Shawnee Town Farmstead work starts
Members of the community gathered Thursday to celebrate the beginning of some big changes at Shawnee Town museum.
Shawnee Town farmstead groundbreaking
City officials and community members gathered Thursday morning at Shawnee Town museum to officially break ground for Shawnee Town's farmstead. The Hart Home, smoke house and Bender Barn will be the moved from the "town" area of the museum to be the first buildings on the site, which formerly contained the East Pool; a market shed, chicken coop and other outbuildings also will be added to the site as funding becomes available.
With shovels and an antique ground-tilling tool, city officials broke ground for the Shawnee Town Farmstead, which will replicate a 1929 truck farm in Shawnee at the former site of the East Pool. The groundbreaking makes way for the first phase of the farmstead’s creation: relocating the Hart House, Bender Barn and Smokehouse from the current “town” area to the farm.
Before the groundbreaking, Carol Gonzales, city manager, said Shawnee Town was a true example of community involvement, from its beginnings in 1965, when a group of citizens rallied to save a historic building and eventually created the museum, to the current expansion.
She said that when the city was doing surveys as a part of its branding campaign, one comment made was, “In Shawnee, they get together and get things done.”
“And that getting together and getting things done is one of the things we do absolutely the best in Shawnee,” she said. “The story of Shawnee Town exemplifies that getting together and getting things done as much as anything we’ve ever done in Shawnee.”
In 2004, Shawnee created a 10-year strategic plan to shift the museum’s focus to 1929. But much of the planning so far has been behind the scenes, with research and changes to programming. The creation of the farmstead will be one of the first big physical changes to the town.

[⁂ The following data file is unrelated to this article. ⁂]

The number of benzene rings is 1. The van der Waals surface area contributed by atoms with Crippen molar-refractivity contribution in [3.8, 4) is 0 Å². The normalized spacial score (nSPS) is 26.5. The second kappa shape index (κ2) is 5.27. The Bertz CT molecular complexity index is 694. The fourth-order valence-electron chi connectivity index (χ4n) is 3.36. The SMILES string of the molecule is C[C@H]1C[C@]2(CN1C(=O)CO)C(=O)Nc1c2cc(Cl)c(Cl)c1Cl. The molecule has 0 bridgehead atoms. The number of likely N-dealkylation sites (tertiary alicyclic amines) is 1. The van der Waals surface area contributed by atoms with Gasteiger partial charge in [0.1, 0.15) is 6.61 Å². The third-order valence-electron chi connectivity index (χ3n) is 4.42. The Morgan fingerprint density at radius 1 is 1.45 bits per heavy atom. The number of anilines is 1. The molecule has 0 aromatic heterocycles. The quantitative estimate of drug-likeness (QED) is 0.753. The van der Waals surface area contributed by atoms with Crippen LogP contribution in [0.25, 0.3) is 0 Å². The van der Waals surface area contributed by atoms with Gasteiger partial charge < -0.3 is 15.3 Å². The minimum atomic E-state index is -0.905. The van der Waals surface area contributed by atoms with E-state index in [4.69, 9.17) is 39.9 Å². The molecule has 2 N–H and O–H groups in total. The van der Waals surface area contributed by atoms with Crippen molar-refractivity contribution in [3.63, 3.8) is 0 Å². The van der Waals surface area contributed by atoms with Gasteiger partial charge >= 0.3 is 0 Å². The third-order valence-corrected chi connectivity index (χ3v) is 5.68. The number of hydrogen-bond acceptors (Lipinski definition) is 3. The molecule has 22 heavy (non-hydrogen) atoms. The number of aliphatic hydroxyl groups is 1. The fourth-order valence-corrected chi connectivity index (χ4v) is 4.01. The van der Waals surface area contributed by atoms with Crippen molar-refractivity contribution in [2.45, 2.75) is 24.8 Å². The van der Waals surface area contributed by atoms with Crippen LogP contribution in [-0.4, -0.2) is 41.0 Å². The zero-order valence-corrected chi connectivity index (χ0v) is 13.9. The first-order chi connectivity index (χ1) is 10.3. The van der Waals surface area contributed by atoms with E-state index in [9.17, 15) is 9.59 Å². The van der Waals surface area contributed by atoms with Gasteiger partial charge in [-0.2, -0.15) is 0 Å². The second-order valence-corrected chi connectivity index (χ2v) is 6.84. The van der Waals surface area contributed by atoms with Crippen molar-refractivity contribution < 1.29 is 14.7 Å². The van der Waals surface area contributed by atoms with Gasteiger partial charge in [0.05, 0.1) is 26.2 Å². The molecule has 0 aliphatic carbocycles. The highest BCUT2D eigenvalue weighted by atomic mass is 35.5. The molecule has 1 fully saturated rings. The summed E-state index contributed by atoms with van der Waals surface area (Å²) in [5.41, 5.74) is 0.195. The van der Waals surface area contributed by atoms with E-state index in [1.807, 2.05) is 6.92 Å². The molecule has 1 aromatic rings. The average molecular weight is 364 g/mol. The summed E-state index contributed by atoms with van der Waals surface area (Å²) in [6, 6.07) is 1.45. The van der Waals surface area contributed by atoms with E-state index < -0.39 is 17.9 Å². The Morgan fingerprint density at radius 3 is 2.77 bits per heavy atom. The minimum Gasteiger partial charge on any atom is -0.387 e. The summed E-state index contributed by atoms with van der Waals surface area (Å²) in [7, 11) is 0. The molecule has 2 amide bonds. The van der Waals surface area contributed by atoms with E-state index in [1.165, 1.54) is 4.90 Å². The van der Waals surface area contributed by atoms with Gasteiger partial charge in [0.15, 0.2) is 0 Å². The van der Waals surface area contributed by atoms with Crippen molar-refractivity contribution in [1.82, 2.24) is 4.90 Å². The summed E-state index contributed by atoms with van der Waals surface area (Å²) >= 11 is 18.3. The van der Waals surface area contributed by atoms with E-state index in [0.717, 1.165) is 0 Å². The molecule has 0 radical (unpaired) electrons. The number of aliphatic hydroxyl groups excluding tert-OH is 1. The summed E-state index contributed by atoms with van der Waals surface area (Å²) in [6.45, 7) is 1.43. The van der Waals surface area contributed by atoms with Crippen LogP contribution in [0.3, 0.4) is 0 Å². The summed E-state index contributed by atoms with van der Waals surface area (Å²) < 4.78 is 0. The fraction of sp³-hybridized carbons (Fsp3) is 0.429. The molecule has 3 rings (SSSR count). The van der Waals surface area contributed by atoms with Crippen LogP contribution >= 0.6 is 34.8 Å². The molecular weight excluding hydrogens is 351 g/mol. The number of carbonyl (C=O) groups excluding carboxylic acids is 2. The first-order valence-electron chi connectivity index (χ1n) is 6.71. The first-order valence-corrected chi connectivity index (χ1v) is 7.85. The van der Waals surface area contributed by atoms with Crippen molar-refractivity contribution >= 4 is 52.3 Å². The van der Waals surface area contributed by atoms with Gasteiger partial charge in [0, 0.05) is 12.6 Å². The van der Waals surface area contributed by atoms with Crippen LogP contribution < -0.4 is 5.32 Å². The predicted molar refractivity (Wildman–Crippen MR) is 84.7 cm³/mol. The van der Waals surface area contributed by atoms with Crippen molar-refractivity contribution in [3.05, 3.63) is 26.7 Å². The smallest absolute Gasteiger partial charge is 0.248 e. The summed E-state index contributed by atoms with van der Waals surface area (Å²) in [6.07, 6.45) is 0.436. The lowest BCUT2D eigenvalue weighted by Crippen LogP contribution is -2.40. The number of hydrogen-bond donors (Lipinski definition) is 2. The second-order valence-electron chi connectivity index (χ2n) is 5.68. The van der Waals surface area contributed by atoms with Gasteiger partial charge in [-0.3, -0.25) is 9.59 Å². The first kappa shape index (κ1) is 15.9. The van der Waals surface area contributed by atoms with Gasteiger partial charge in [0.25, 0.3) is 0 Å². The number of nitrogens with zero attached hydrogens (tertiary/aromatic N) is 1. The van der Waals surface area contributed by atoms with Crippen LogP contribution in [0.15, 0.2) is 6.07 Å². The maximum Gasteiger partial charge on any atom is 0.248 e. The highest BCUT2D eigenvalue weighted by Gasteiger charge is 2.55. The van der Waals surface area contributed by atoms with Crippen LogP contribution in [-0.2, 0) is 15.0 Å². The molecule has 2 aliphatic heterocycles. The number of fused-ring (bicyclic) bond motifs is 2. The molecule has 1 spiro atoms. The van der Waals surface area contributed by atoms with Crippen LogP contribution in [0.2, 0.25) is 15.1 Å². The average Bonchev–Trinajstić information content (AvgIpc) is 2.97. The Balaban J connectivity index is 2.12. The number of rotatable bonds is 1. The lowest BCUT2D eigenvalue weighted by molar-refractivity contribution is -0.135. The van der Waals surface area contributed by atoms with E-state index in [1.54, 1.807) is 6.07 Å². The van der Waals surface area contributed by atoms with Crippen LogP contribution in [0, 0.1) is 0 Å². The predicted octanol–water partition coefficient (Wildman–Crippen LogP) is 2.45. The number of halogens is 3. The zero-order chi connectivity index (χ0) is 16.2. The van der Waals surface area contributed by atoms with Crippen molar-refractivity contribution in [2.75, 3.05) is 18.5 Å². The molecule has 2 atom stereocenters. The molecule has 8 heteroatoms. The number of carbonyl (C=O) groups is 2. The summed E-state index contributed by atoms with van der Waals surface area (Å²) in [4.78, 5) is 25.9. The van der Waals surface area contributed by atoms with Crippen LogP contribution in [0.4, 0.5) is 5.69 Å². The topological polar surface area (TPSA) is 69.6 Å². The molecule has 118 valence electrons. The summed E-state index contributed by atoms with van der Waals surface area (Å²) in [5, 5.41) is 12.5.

Thursday’s event was attended by special guests including former Shawnee mayors Tony Soetaert and Jim Allen and the wife of Albert DeCaeney, who grew up in the Hart House. A group visiting from Shawnee’s Belgian Sister City, Pittem, also attended, fitting because many of the truck farmers in Shawnee were Belgian immigrants.
Neil Holman, parks and recreation director, thanked the Deffenbaugh Foundation for helping Shawnee Town with a $500,000 donation to the museum. He explained how the farmstead soon would include more outbuildings, such as a market shed and chicken coop, and said changes would be under way in the “town” area as well, with future additions such as Dr. Sullivan’s House and the Yotz Typewriter Shop.
“Today’s groundbreaking shows yet another way that Shawnee Town is committed to helping visitors understand how the past enriches our lives today,” Holman said. “It will continue to do that by helping visitors experience a typical day in the farming community in Shawnee in the 1920s.”
This first phase of creating the Farmstead will cost $469,417, with completion anticipated by the end of the year. Funding for the project will come from the parks portion of the city’s Parks and Pipes sales tax revenues and the Deffenbaugh Foundation donation.